Being characterized as one of the alphaherpesviruses, BV can, in its natural host, periodically reactivate from the latent state in response to various stressful stimuli, leading to renewed viral shedding.13 Yet little is known about the risk of interhuman transmission and human reactivation with BV infection.13

To our knowledge, we here report the first case of BV reactivation manifesting as severe meningoencephalitis 54 years after primary infection.

CASE PRESENTATION

A 66-year-old woman was admitted to the hospital presenting with fever and drowsiness for 48 hours. She had no history of chronic diseases or medication use; however, recurrent herpes labialis was reported. Upon hospitalization, she remained febrile, with a temperature of up to 39.5°C. She remained conscious and responsive to verbal commands but was apathetic. Neck stiffness was not observed. The initial diagnostic workup did not reveal an etiological agent (Supplemental Table 1). On day 3, a lumbar puncture was performed, which revealed a lymphocytic pleocytosis with mild hyperproteinorrachia. Viral meningoencephalitis was suspected and treatment with 10 mg/kg acyclovir three times a day (TID)14 was started while awaiting the diagnostic results (Supplemental Table 1). Brain computed tomography followed by magnetic resonance imaging (MRI) was performed on the same day and showed, on fluid-attenuated inversion recovery (FLAIR) sequence, on diffusion-weighted imaging (DWI) and echo planar sequences a discrete hyperintensity of the right inferior temporal gyrus and juxta insular. These radiological images were suggestive of a temporal inflammatory or infectious encephalitis (Figure 1).15 On day 4, the patient was transferred to the intensive care unit as she gradually developed mutism and a dystonic posture with cervical dystonia and flexion of the four limbs without signs of lateralization. Subsequently, we noted an altered level of consciousness as defined by a Glasgow Coma Scale of 7 out of 15. By day 5, she required intubation and mechanical ventilation. Epileptic waves were observed on repeated electroencephalograms, for which a treatment with valproic acid and levetiracetam was initiated. Herpes simplex virus 1 (HSV-1) DNA, herpes simplex virus 2 (HSV-2) DNA, varicella zoster virus (VZV) DNA, and enterovirus RNA remained undetectable by polymerase chain reaction (PCR) on repeated cerebrospinal fluid (CSF) samples. On day 9, repeated brain MRI showed worsening of the lesions on the FLAIR sequence with involvement of the medium temporal cortex, the parietal cortex, and the right thalamus. The increase in hyperintensity on DWI in these regions suggested cytotoxic edema, likely resulting from status epilepticus. On day 10, in response to escalating pleocytosis in CSF, the acyclovir dosage was increased to 15 mg/kg TID (Supplemental Table 1).16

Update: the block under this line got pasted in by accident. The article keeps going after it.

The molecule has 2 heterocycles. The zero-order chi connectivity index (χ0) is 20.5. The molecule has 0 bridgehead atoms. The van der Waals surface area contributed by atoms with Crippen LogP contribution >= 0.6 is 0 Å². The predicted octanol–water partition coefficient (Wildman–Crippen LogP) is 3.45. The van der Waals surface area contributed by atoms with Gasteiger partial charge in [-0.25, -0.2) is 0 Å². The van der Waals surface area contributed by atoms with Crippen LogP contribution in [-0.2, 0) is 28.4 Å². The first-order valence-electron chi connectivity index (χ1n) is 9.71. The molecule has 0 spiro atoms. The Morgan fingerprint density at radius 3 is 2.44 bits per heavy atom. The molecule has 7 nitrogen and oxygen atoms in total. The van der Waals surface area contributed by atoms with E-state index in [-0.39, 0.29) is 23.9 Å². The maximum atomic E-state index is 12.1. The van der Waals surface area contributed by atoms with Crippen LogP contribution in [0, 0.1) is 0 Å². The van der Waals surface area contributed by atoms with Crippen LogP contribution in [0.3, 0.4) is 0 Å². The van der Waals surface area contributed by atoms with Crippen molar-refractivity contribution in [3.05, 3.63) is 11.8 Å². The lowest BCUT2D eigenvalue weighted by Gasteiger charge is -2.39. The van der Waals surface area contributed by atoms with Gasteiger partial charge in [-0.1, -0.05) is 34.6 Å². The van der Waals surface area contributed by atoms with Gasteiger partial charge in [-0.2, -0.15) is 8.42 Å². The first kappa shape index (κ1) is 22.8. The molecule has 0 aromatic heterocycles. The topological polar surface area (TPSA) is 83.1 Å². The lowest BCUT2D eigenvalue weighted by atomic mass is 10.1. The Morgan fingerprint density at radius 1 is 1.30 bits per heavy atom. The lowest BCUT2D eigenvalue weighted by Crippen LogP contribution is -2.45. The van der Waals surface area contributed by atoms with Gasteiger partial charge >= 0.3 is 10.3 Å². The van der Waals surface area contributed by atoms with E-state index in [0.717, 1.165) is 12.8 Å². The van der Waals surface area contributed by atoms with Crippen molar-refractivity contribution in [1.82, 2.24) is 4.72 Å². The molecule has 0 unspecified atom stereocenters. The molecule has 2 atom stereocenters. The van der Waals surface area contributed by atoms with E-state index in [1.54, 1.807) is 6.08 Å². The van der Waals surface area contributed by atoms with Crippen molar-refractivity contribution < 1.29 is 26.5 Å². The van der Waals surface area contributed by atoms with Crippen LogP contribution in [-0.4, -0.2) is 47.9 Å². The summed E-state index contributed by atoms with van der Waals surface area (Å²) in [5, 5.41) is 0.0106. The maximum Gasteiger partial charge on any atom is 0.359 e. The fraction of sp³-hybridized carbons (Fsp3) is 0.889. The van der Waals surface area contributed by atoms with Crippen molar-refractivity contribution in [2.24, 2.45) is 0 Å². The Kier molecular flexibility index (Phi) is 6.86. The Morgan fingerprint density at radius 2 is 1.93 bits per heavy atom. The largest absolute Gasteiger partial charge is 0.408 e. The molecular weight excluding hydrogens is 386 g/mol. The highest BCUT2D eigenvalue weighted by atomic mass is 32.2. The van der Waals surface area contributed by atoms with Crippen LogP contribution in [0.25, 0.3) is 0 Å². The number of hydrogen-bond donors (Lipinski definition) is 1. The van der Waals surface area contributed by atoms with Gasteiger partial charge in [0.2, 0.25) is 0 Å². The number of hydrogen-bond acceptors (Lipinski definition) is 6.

Figure 1.
Figure 1.

Brain magnetic resonance imaging (MRI) on day 2. (A) Brain MRI, DWI: hyperintense signals in the right inferior temporal gyrus and juxta insular. (B) Brain MRI, FLAIR: hyperintense signals in the same parts of the DWI sequences.

Citation: The American Journal of Tropical Medicine and Hygiene 109, 6; 10.4269/ajtmh.23-0253